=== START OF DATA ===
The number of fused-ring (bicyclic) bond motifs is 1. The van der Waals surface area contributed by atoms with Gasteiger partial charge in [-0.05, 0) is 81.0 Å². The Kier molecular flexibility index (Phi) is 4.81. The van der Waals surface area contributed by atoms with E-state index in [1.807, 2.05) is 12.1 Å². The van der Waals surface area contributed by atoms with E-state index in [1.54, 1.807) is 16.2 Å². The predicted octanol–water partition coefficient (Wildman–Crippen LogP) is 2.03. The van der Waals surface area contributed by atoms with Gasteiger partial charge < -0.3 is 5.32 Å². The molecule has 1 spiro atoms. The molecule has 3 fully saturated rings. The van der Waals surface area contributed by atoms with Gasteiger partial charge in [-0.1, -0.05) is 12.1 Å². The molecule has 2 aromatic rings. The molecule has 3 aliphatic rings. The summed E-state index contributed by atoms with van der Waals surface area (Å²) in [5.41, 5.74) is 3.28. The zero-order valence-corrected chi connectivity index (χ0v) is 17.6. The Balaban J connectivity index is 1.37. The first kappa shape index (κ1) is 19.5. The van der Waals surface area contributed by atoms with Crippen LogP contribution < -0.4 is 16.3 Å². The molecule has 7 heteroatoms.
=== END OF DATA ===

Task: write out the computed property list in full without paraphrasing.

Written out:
The number of fused-ring (bicyclic) bond motifs is 1. The van der Waals surface area contributed by atoms with Gasteiger partial charge in [-0.05, 0) is 81.0 Å². The Kier molecular flexibility index (Phi) is 4.81. The van der Waals surface area contributed by atoms with E-state index in [1.807, 2.05) is 12.1 Å². The van der Waals surface area contributed by atoms with E-state index in [1.54, 1.807) is 16.2 Å². The predicted octanol–water partition coefficient (Wildman–Crippen LogP) is 2.03. The van der Waals surface area contributed by atoms with Gasteiger partial charge < -0.3 is 5.32 Å². The molecule has 1 spiro atoms. The molecule has 3 fully saturated rings. The van der Waals surface area contributed by atoms with Gasteiger partial charge in [-0.1, -0.05) is 12.1 Å². The molecule has 2 aromatic rings. The molecule has 3 aliphatic rings. The summed E-state index contributed by atoms with van der Waals surface area (Å²) in [5.41, 5.74) is 3.28. The zero-order valence-corrected chi connectivity index (χ0v) is 17.6. The Balaban J connectivity index is 1.37. The first kappa shape index (κ1) is 19.5. The van der Waals surface area contributed by atoms with Crippen LogP contribution < -0.4 is 16.3 Å². The molecule has 7 heteroatoms.